Please note, that all offerings are only available with respect to production capablities and scheduling with the commercial kitchen/venue site. If we can’t prepare it there, we can’t serve it.

“The Journey of Kimchi” a guest post by Y.H. Son

Eating authentic kim chi from my mother was one of those things I took it from granted as a youth, and when my mother passed away from cancer later part of my life, i’ve sincerely missed her home made Kim Chi.

Reflecting it now as a 40 year old man, I come to realize what i missed about kim chi was what I hated as a youth, which was time and effort to create a home made kim chi.

Now without mother’s cooking, or her vague knowledge of making kim chi in the past, it was like re-awaking memories of making home made kim chi process.

It was a sincere pleasure to make kim chi the last few weeks, and it does feel healthier making from scratch.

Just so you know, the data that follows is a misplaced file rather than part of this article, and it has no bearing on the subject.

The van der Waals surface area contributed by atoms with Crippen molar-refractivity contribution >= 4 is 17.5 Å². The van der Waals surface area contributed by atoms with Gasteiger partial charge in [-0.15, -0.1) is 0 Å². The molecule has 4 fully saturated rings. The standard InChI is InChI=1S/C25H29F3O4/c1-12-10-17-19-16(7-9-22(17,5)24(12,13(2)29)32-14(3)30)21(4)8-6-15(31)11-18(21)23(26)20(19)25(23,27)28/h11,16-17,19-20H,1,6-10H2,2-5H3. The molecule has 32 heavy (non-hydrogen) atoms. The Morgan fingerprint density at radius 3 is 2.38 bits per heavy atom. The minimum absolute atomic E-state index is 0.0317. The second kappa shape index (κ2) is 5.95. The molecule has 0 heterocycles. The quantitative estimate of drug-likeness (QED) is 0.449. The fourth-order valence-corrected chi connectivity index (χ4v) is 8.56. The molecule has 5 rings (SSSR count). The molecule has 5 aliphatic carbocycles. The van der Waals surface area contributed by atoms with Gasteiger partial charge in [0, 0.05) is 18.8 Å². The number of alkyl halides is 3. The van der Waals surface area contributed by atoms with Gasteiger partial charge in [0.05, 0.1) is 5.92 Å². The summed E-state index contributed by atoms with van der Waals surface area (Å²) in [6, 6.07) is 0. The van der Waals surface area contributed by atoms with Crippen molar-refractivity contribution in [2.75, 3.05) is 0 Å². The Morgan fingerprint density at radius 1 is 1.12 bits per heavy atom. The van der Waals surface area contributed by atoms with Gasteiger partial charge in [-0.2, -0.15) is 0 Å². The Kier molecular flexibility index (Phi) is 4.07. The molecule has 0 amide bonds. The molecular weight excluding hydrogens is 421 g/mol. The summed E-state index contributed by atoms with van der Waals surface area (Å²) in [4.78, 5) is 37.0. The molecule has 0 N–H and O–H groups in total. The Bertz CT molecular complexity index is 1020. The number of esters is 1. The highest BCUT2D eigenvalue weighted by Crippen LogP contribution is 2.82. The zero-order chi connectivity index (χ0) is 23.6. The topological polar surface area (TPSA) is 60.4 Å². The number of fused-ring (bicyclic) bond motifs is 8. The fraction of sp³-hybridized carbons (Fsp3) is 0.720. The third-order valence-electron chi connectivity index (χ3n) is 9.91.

A good kim chi usually comes out refreshing, and it would have good crunch, but with proper fermentation it creates natural zest and tang with spice.

I would like to qexpress gratitude towards those who have already paid and made reservations for Ramen and Kim Chi.

This journey to make a competitive ramen was fun and delightful, and we hope to meet you all soon.

2019: Shoyu Snob × Flying Crane Ramen


There are plenty of exciting new goals set out this year for us.  To start, in early February will be the first ramen pop-up and will feature two ramen flavors, Kasane Miso & Shio.  At the moment, it has not been decided whether these will be monthly, quarterly, or even at the same venue going forward.  Regardless, there is the idea to have a seasonal rotation of flavor offerings.

In addition to a rotation of ramen flavors, and our homemade kimchi, I will be looking to expand the menu to appetizers like steamed prawn dumplings or perhaps cucumber salad.  Also, I do not have a “sweet tooth”, but I would love to serve dessert items like black sesame ice cream, sakura rain drop cakes, and dorayaki!

All-in-all, we have high hopes for this year, and hope that you will join us!